I don’t know about you, but I can certainly identify with Nicholas Carr’s problem. He writes: “Over the last few years I’ve had an uncomfortable sense that someone, or something, has been tinkering with my brain, remapping the neural circuitry, reprogramming the memory. My mind isn’t going—so far as I can tell—but it’s changing. I’m not thinking the way I used to think. … [When reading] my concentration starts to drift after a page or two. I get fidgety, lose the thread, begin looking for something else to do. I feel like I’m always dragging my wayward brain back to the text. The deep reading that used to come naturally has become a struggle.” In The Shallows: What the Internet Is Doing to Our Brains (W. W. Norton & Company, 2010) Carr makes a compelling case that, despite its usefulness and in part because of its addictiveness, the Internet is making us shallower thinkers.
Neuroscience has taught us that the brain is very plastic. But “for all the mental flexibility [neuroplasticity] grants us, it can end up locking us into ‘rigid’ behaviors.” That is, plastic is not the same as elastic. Repeated mental activity can alter our neural circuitry. The mental skills we exercise increasingly take up more brain map space; the circuits of those we neglect can weaken or dissolve. With concerted effort we can rebuild skills we’ve lost, but by and large the vital paths in our brain are the paths of least resistance. Many of these paths take us straight to Google.
As Carr writes: “The influx of competing messages that we receive whenever we go online not only overloads our working memory; it makes it much harder for our frontal lobes to concentrate our attention on any one thing. The process of memory consolidation can’t even get started. And, thanks once again to the plasticity of our neuronal pathways, the more we use the Web, the more we train our brain to be distracted—to process information very quickly and very efficiently but without sustained attention. That helps explain why many of us find it hard to concentrate even when we’re away from our computers. Our brains become adept at forgetting, inept at remembering. Our growing dependence on the Web’s information stores may in fact be the product of a self-perpetuating, self-amplifying loop. As our use of the Web makes it harder for us to lock information into our biological memory, we’re forced to rely more and more on the Net’s capacious and easily searchable artificial memory, even if it makes us shallower thinkers.”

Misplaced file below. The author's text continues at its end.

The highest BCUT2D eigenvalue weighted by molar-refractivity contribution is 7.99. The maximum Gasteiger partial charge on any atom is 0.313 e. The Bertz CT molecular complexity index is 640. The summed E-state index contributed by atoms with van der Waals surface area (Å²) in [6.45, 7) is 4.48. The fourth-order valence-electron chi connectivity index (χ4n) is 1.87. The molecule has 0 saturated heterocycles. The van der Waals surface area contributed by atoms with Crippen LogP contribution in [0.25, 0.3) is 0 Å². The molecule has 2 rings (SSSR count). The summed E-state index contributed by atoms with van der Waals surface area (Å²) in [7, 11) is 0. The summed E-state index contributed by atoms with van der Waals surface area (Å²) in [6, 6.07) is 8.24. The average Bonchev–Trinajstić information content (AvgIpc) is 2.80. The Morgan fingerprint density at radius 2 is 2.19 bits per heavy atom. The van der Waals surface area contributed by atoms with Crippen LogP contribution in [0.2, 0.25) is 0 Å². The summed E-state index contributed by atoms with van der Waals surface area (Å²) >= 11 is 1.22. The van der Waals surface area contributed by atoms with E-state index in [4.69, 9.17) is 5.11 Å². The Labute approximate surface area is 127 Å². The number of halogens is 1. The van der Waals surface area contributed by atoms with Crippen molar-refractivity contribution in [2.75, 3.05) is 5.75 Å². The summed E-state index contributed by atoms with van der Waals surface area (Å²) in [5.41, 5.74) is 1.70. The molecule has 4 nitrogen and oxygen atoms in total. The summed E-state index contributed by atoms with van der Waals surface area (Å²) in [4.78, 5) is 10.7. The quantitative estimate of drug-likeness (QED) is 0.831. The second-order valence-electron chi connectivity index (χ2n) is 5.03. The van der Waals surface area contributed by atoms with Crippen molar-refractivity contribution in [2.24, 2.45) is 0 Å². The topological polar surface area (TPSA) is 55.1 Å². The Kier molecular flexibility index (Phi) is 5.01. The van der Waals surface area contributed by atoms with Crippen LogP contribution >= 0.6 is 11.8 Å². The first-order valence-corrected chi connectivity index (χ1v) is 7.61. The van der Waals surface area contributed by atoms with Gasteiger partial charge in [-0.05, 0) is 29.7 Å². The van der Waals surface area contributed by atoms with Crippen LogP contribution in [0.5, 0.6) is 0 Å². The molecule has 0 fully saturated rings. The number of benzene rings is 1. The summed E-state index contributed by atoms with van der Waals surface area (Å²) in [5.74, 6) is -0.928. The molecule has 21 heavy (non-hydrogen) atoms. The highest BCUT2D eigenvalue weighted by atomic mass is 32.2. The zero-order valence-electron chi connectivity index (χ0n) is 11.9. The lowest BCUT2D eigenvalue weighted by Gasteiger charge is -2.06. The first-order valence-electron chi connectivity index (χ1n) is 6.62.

Carr warns: “When we outsource our memory to a machine, we also outsource a very important part of our intellect and even our identity.”
And, yes, while writing this piece I checked my e-mail and looked at some charts. My own brain is constantly being, as T. S. Eliot wrote, “distracted from distraction by distraction.” Perhaps it’s time for some serious effort at rewiring.